~This story originally appeared in The Iowa Review (2010)
Ally and I went through our felon-dating phase in November. My felon had served a few years for embezzling 200,000 dollars from his software company. His brown hair was starting to gray, and he kept it parted down the middle, longer in the front, like a style from a fashion magazine. He had the most perfect eyebrows I’d ever seen, beautifully shaped, with only a single stray hair between the brow and the eyelid of his right eye. I read his facial expressions solely by the way his eyebrows changed. I noticed them especially when he’d smile at me from my bed, one arm bent at the elbow and resting behind his head, watching me pull a clean T-shirt from the top drawer of my dresser. He could’ve been a model. When I told him this, he closed his eyes and said nothing for a long time. Finally, “There are disadvantages.” He picked at the loose elastic in the waistband of his boxer shorts. I didn’t know what to say. Instead, I turned on the radio. At least Ally’s had stolen a car.
Before that it’d been surfers, brothers, just eighteen months apart. It was a disappointment, Ally and I dating two guys who were related. We wanted their childhood stories to be separate, so that she and I would have something to talk about after they left, when we sat at our plastic kitchen table eating microwaved bowls of tomato soup.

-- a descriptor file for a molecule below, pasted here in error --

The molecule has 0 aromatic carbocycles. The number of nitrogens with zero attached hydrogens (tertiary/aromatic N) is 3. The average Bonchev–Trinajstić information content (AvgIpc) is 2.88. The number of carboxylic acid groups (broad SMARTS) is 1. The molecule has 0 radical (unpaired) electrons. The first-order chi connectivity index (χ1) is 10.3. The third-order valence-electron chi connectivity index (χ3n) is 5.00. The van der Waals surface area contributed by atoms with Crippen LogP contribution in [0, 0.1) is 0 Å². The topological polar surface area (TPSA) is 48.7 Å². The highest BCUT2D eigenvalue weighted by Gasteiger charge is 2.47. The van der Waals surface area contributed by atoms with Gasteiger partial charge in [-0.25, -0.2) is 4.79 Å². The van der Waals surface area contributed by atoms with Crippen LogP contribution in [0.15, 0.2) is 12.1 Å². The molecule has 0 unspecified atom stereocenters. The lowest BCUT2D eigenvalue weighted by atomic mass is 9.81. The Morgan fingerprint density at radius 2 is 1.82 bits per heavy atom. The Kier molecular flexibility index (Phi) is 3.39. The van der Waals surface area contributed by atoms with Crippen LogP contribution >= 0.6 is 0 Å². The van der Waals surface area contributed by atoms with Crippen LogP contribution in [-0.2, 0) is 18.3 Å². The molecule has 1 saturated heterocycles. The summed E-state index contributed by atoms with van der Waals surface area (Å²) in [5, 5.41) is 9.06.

The younger one was mine. I watched the way his eyes often followed his older brother around the room. Even if it were Ally or I who was speaking, he was looking at his brother, watching for cues. I wasn’t even sure if he realized he did it. When we were all together, I’d hide my mouth with my hands so he couldn’t see the way I smiled at this. It was sweet. But his tan was better than mine. His stomach was tighter, more toned. He looked at himself a lot in the mirror, but I don’t mean to say that it was like dating a girl. He just made me feel self-conscious as he watched me pull off my gray linen pants and my black tank top.
Before summer ended and the breeze that blew in off the coast made it too cold to sit outside without a blanket or a sweatshirt at night, we gave the brothers back to the ocean. They were too distracted. Their hair was always stiff. Their sandy boards sometimes knocked things over on our porch. We liked them better when they weren’t pulling the neck strings of our white bikini tops, when they were silent and alone and facing a wall of blue and then becoming the blue itself, maneuvering the exact angle of the foot or the arm, striking a perfect balance above the shifting water.